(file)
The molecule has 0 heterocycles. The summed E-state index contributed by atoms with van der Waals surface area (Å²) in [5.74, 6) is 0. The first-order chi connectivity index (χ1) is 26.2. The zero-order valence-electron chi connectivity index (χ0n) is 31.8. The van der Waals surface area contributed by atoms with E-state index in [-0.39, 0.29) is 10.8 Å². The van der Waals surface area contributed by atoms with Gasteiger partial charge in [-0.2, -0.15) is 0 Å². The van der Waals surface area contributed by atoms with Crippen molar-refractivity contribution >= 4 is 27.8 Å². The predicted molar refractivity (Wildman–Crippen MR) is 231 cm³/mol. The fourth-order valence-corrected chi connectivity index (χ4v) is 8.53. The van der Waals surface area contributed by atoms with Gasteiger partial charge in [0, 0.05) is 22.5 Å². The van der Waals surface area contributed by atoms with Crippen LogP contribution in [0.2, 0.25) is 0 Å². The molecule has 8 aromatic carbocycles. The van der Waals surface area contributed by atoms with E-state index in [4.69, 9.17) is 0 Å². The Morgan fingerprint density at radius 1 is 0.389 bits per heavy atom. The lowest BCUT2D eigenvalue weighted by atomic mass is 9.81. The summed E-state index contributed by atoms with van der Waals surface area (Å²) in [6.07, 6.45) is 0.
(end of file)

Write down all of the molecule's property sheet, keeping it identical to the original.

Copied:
The molecule has 0 heterocycles. The summed E-state index contributed by atoms with van der Waals surface area (Å²) in [5.74, 6) is 0. The first-order chi connectivity index (χ1) is 26.2. The zero-order valence-electron chi connectivity index (χ0n) is 31.8. The van der Waals surface area contributed by atoms with E-state index in [-0.39, 0.29) is 10.8 Å². The van der Waals surface area contributed by atoms with Gasteiger partial charge in [-0.2, -0.15) is 0 Å². The van der Waals surface area contributed by atoms with Crippen molar-refractivity contribution >= 4 is 27.8 Å². The predicted molar refractivity (Wildman–Crippen MR) is 231 cm³/mol. The fourth-order valence-corrected chi connectivity index (χ4v) is 8.53. The van der Waals surface area contributed by atoms with Gasteiger partial charge in [0, 0.05) is 22.5 Å². The van der Waals surface area contributed by atoms with Crippen LogP contribution in [0.2, 0.25) is 0 Å². The molecule has 8 aromatic carbocycles. The van der Waals surface area contributed by atoms with E-state index in [4.69, 9.17) is 0 Å². The Morgan fingerprint density at radius 1 is 0.389 bits per heavy atom. The lowest BCUT2D eigenvalue weighted by atomic mass is 9.81. The summed E-state index contributed by atoms with van der Waals surface area (Å²) in [6.07, 6.45) is 0.